Article originally published in the Orlando Sentinel
By Robert Weiner and John Black
State-run Beijing News recently announced that China will begin work on a moon base within the next decade, in preparation for manned missions to Mars.
President Trump and Vice President Pence have demonstrated interest in a U.S. Mars expedition. In fact, according to former White House communications aide Cliff Sims wrote in his book "Team of Vipers" that Trump offered NASA an unlimited budget to try and reach Mars by the end of his first term.
More recently, on March 26, Pence offered a man-back-to-moon quick first step, saying, "The United States of America will return to the moon within the next five years."
With the Chinese announcement, the White House should feel pressed to take action.
For years, the United States has talked about sending people to Mars. In 2016, at the National Press Club "Breakfast from Space" presentation, Astronaut Mark Kelly asserted that the US has a "lack of political will" to fully commit to Mars.
According to Sims' book, Trump asked acting NASA administrator Robert Lightfoot, Jr. during a briefing: "What if I gave you all the money you could ever need to do it? What if we sent NASA's budget through the roof, but focused entirely on that instead of whatever else you're doing now?"
While an immediate expedition to Mars isn't feasible, the United States needs a plan of action. During an interview at the National Press Club on April 15, Apollo 11 pilot Michael Collins was baffled by the idea of a Mars mission by 2024. He is an advocate of a Mars expedition, but asserted that "preparations could take until 2040."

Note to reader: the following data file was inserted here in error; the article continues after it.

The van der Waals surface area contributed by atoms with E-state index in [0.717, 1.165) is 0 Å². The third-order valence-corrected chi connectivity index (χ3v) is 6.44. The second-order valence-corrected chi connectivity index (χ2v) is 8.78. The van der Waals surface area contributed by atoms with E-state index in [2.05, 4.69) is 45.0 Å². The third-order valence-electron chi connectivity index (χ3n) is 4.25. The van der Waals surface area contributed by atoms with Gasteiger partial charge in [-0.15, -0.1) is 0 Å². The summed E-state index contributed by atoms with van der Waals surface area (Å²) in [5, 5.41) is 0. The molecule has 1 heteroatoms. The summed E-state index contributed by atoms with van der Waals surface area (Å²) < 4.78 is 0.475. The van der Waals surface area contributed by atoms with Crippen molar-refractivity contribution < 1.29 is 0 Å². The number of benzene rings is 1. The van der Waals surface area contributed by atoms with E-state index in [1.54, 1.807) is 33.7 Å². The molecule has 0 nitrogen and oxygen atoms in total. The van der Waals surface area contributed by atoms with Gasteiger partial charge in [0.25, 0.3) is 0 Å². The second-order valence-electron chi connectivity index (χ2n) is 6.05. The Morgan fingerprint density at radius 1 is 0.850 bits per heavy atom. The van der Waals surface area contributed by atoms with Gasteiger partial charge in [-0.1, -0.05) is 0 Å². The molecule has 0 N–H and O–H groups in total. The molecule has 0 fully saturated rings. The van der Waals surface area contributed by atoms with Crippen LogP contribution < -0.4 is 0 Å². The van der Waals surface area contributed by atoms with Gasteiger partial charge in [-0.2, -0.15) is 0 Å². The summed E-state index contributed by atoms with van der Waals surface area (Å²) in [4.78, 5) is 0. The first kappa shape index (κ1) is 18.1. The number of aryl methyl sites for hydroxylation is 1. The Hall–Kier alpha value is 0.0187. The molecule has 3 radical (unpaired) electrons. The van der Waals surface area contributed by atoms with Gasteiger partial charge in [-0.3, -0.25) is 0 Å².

After the logistics of the mission were explained to him, Trump changed his target, instead aiming for the Moon by 2024. Trump's will to begin the journey to Mars vanished when he found out it could not happen during his presidency.
But there is no more time for complacency. Going to the moon just to go back to the moon is as redundant as the constant 200 miles up-and-down space shuttles that followed the moon landing 50 years ago.
If the nation is serious about the science, the White House this and ones coming next need to maintain political will in the face of pressure to use funds elsewhere.
"We're in a space race today, just as we were in the 1960s," Vice President Pence argued.
He's right. We are in a space race. But the race isn't a quick trip to the moon the race is to get to Mars, and China is officially beating us.
While NASA currently has rovers on Mars, experts like Bill Nye and Neil deGrasse Tyson have argued over the years that the U.S. needs to do more.
"I would argue that today if we think of China as competition, economic competition, which they surely are, then to pull back on our space ambitions is a direct sort of lever arm on our capacity to compete economically," deGrasse Tyson said in a 2012 interview with CNN.